This section is from the book "Cement And Concrete", by Louis Carlton Sabin. Also available from Amazon: Cement and Concrete.

Solving, we have yl = 6 inches nearly, and y2 = 10 — 6 = 4 inches.

From (4):

Substituting values of yl, y2, fc, Ec and Es, we have fs = 6,667 lbs. per sq. in.

From (5):

And az = 3.6 sq. in. of metal to each foot width of beam. This is more than double the amount of reinforcement required for a 13.25 inch beam, while the steel is stressed only 6,667 lbs. per square inch.

It may be asked why not use a smaller area of metal, say 2 sq. in., stressed to 12,000 lbs. per square inch, giving the same total tension; but a moment's consideration shows that in order that the metal should assume this higher stress, its elongation must increase proportionally, involving a corresponding increase of strain in the concrete in compression with an accompanying increase in stress beyond the assumed safe limit of 500 lbs. per sq. in.

591. To pursue this subject of excessive reinforcement a little further, let us examine some tests of concrete-steel beams made by Prof. Gaetano Lanza and reported in Trans. Am. Soc. C. E. for June, 1903.

In these beams the width z = 8 inches, h = 12 and d = 10 inches nearly. The span was 11 feet. Proportions in concrete by volume 1 part Portland cement, 3 parts sand, 4 parts broken trap that would pass 1 inch ring, and 2 parts of the same rock that would pass 1/2 inch ring. Both plain and twisted square steel bars were used as reinforcement, the plain bars having a tensile strength of about sixty thousand pounds per square inch and the twisted steel about eighty thousand pounds per square inch.

If we assume the ultimate strength of the concrete to be 2,000 pounds per square inch, the modulus of elasticity at this high stress to be 1,400,000 and the modulus of the steel to be 28,000,000, we have:

And for twisted bars:

From Eq. (4):

From Eq. (5)a = .

That is, .444 sq. in. of twisted steel reinforcement is required in the beam 8 inches wide in order that the stresses in concrete and steel shall simultaneously reach the values of 2,000 and 80,000 lbs. per square inch, respectively.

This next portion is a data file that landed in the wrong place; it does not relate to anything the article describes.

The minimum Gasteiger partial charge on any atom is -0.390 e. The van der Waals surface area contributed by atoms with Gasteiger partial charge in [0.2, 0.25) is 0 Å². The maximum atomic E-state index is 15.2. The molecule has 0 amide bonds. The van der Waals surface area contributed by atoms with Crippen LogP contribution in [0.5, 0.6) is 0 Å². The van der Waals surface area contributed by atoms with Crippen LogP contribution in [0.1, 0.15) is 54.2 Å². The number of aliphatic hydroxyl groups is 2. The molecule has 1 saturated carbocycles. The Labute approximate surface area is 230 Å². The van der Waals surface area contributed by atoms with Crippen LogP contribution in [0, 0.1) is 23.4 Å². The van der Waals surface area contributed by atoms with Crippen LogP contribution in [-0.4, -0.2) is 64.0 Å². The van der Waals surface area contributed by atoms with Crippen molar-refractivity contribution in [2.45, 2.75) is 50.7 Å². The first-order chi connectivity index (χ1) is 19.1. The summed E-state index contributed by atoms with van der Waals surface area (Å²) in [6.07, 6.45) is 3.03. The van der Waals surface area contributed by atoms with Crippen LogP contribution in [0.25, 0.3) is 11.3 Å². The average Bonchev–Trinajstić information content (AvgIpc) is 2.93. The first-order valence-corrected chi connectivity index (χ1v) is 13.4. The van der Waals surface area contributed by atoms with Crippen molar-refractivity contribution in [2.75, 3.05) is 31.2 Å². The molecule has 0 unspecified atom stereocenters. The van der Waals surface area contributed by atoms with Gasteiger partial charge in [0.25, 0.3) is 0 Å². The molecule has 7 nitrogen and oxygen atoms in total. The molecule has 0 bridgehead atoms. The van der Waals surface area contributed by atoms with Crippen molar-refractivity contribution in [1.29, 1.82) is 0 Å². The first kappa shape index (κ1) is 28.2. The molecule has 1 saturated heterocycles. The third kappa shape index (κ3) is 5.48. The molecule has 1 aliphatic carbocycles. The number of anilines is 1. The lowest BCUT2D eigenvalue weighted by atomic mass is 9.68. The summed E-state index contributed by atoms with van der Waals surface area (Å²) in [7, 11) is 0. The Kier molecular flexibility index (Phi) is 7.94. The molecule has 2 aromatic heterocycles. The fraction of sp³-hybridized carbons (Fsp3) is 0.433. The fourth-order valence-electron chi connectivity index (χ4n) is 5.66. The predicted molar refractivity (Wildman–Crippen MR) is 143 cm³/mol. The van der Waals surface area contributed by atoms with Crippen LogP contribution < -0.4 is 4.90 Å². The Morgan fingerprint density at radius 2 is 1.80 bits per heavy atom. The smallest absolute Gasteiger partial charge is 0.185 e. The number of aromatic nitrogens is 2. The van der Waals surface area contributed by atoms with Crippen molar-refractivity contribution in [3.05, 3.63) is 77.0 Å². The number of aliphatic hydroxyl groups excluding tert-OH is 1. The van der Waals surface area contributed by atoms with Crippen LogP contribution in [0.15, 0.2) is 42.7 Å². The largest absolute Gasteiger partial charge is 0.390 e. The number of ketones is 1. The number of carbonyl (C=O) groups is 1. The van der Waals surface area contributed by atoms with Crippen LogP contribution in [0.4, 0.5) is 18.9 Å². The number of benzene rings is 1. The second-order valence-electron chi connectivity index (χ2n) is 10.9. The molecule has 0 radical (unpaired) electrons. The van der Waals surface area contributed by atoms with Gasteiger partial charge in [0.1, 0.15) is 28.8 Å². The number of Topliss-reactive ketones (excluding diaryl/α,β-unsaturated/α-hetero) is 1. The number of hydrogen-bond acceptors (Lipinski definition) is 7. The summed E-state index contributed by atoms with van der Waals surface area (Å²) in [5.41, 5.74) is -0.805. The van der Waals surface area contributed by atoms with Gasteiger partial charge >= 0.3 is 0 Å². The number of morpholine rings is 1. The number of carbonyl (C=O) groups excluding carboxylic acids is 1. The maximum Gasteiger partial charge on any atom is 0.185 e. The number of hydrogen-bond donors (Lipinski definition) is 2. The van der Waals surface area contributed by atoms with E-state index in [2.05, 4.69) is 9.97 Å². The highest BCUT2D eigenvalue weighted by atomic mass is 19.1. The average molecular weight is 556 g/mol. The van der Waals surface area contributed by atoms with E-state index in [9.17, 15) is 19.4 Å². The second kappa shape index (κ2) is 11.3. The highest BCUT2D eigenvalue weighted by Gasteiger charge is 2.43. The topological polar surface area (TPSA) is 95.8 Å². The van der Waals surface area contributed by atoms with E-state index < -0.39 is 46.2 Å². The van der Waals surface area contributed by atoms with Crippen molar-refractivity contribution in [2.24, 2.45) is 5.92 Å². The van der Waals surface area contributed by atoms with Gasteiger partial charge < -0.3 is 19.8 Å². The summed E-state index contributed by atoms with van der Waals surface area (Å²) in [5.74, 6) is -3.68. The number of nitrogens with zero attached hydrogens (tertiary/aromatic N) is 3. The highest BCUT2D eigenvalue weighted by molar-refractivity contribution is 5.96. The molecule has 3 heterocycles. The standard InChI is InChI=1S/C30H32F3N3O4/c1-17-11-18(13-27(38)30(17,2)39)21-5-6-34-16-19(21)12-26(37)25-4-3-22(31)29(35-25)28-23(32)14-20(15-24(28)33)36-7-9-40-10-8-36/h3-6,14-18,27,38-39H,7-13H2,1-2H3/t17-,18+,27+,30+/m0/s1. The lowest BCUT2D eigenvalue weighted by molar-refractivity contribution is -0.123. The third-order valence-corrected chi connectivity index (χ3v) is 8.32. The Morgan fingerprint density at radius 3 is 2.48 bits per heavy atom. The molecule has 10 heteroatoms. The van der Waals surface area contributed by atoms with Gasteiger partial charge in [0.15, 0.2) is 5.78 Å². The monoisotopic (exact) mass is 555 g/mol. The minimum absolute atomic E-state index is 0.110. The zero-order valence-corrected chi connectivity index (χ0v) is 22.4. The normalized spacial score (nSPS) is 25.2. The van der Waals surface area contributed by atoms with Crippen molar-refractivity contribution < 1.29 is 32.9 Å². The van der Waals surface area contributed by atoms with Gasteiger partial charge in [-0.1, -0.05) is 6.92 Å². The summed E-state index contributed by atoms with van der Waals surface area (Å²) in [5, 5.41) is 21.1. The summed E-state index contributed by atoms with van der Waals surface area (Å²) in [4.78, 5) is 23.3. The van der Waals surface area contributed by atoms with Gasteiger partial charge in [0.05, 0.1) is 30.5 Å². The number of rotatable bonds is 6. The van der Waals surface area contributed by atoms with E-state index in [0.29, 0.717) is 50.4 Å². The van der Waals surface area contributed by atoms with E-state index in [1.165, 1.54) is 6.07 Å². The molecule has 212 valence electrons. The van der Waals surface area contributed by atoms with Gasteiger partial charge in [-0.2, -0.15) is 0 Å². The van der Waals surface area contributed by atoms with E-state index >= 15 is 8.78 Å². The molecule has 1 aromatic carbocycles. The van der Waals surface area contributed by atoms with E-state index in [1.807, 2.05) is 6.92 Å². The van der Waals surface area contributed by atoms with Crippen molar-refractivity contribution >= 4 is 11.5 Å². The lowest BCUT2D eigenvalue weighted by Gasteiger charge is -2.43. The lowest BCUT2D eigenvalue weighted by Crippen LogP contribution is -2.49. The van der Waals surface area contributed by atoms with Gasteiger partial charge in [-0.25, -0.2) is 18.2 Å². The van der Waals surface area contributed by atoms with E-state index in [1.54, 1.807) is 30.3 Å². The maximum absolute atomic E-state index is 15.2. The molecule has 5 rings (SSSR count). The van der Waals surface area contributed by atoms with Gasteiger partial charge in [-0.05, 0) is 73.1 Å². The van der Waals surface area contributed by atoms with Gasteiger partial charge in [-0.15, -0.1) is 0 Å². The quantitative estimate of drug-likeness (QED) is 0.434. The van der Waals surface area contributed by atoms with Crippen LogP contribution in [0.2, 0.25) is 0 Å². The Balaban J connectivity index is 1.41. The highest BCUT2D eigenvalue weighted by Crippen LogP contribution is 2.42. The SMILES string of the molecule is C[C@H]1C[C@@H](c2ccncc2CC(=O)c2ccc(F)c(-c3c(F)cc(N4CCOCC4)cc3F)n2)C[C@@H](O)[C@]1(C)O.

From (6):

= 311,100 inch-pounds.

One beam having .56 sq. in. reinforcement, or an area very close to the theoretical amount called for above, broke under a bending moment of 470,000 inch-lbs. Eight other beams having a greater area of reinforcement gave moments of 355,000 to 443,000 inch-lbs., and the average of the nine bars was 403,000, or 30 per cent, greater than the value derived by formula.

592. Included in the series of tests were three beams, in each of which were placed two 1 1/4 inch twisted rods. As we have seen, the correct amount of steel to develop the full strength of both steel and concrete is about .444 sq. in.; the three bars mentioned had 3.12 sq. inches of steel, or a large excess of reinforcement. To determine the theoretical moment of resistance of these beams, assume as before:

From (4):

From (5):

Solving (a), (6) and (c), we obtain:

Whence:

And from (6):

These three beams developed the following moments of resistance: 553,550, 663,700 and 783,500, mean 667,000 inch-lbs., or 28 per cent, greater than that derived by formula. None of them failed, however, by crushing of the concrete at the top of the beam, but by longitudinal shearing "at or a little above" the reinforcing rods.

593. It appears, then, that by increasing the area of steel reinforcement over 600 per cent., or from .44 sq. in. to 3.12 sq. ins., the strength of the beams was increased about 68 per cent, by theory, or 66 per cent, according to the few tests cited. The Cost of the beam, however, was increased about one hundred per cent.

This method of increasing the moment of resistance of a beam is not economical; it is better to improve the quality of the concrete. It may, however, be necessary at times to use excessive reinforcement on account of restrictions on the size of beam, but one may easily carry this so far that he passes outside the true theory of concrete-steel construction, and it becomes a question of the steel being sufficient to carry the entire load. In such cases double reinforcement may be adopted.

In Table 160, equations (5) and (6) have been reduced to simpler forms by the introduction of values of Es and Selecting in the table the division corresponding to the modulus of elasticity of the concrete which is to be used, and the line opposite the assumed stress in the concrete, M0 = quantity in column a times the square of the depth of beam, d; and the area of steel in a beam of 12 inch width, i.e. 12 a, equals quantity in column b times the depth of beam, d. Column c gives the area of cross-section of steel expressed as the per cent, of the area of section above the center of steel reinforcement.

If d = depth, in inches, from top of beam to center of steel, Coefficient in column "a" multiplied by d^2 = moment in ft.-lbs. per foot width of beam (or inch-pounds per inch width of beam); Coefficient in column "b" multiplied by d = area steel in square inches per foot width of beam; Column "c" gives area steel expressed as per cent, of area cross-section of beam.

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